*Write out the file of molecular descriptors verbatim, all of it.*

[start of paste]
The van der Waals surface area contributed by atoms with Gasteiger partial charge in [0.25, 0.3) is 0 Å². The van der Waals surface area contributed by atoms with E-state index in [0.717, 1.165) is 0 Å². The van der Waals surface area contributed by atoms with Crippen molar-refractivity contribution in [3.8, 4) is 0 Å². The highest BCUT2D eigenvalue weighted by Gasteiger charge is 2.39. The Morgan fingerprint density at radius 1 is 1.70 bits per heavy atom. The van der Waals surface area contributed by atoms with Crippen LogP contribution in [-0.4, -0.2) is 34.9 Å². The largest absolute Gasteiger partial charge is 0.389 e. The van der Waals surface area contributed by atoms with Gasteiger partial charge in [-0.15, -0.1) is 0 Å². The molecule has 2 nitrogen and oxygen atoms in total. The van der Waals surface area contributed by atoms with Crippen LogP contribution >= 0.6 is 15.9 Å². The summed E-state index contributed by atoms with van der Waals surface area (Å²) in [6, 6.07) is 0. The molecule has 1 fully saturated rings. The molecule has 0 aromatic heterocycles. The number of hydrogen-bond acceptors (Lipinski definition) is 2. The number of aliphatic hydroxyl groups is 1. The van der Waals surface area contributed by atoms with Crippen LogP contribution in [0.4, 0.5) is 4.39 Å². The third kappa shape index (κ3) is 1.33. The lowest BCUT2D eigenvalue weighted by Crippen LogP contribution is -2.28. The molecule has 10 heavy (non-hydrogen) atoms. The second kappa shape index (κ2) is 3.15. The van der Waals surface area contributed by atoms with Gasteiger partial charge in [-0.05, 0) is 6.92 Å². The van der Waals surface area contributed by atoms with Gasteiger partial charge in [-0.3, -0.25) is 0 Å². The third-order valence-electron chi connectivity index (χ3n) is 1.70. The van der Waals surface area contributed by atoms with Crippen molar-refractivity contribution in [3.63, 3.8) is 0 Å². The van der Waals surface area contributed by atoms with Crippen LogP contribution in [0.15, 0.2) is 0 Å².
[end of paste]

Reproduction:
The van der Waals surface area contributed by atoms with Gasteiger partial charge in [0.25, 0.3) is 0 Å². The van der Waals surface area contributed by atoms with E-state index in [0.717, 1.165) is 0 Å². The van der Waals surface area contributed by atoms with Crippen molar-refractivity contribution in [3.8, 4) is 0 Å². The highest BCUT2D eigenvalue weighted by Gasteiger charge is 2.39. The Morgan fingerprint density at radius 1 is 1.70 bits per heavy atom. The van der Waals surface area contributed by atoms with Crippen LogP contribution in [-0.4, -0.2) is 34.9 Å². The largest absolute Gasteiger partial charge is 0.389 e. The van der Waals surface area contributed by atoms with Gasteiger partial charge in [-0.15, -0.1) is 0 Å². The molecule has 2 nitrogen and oxygen atoms in total. The van der Waals surface area contributed by atoms with Crippen LogP contribution >= 0.6 is 15.9 Å². The summed E-state index contributed by atoms with van der Waals surface area (Å²) in [6, 6.07) is 0. The molecule has 1 fully saturated rings. The molecule has 0 aromatic heterocycles. The number of hydrogen-bond acceptors (Lipinski definition) is 2. The number of aliphatic hydroxyl groups is 1. The van der Waals surface area contributed by atoms with Crippen LogP contribution in [0.4, 0.5) is 4.39 Å². The third kappa shape index (κ3) is 1.33. The lowest BCUT2D eigenvalue weighted by Crippen LogP contribution is -2.28. The molecule has 10 heavy (non-hydrogen) atoms. The second kappa shape index (κ2) is 3.15. The van der Waals surface area contributed by atoms with Gasteiger partial charge in [-0.05, 0) is 6.92 Å². The van der Waals surface area contributed by atoms with Gasteiger partial charge in [-0.3, -0.25) is 0 Å². The third-order valence-electron chi connectivity index (χ3n) is 1.70. The van der Waals surface area contributed by atoms with Crippen molar-refractivity contribution in [3.63, 3.8) is 0 Å². The van der Waals surface area contributed by atoms with Crippen LogP contribution in [0.15, 0.2) is 0 Å².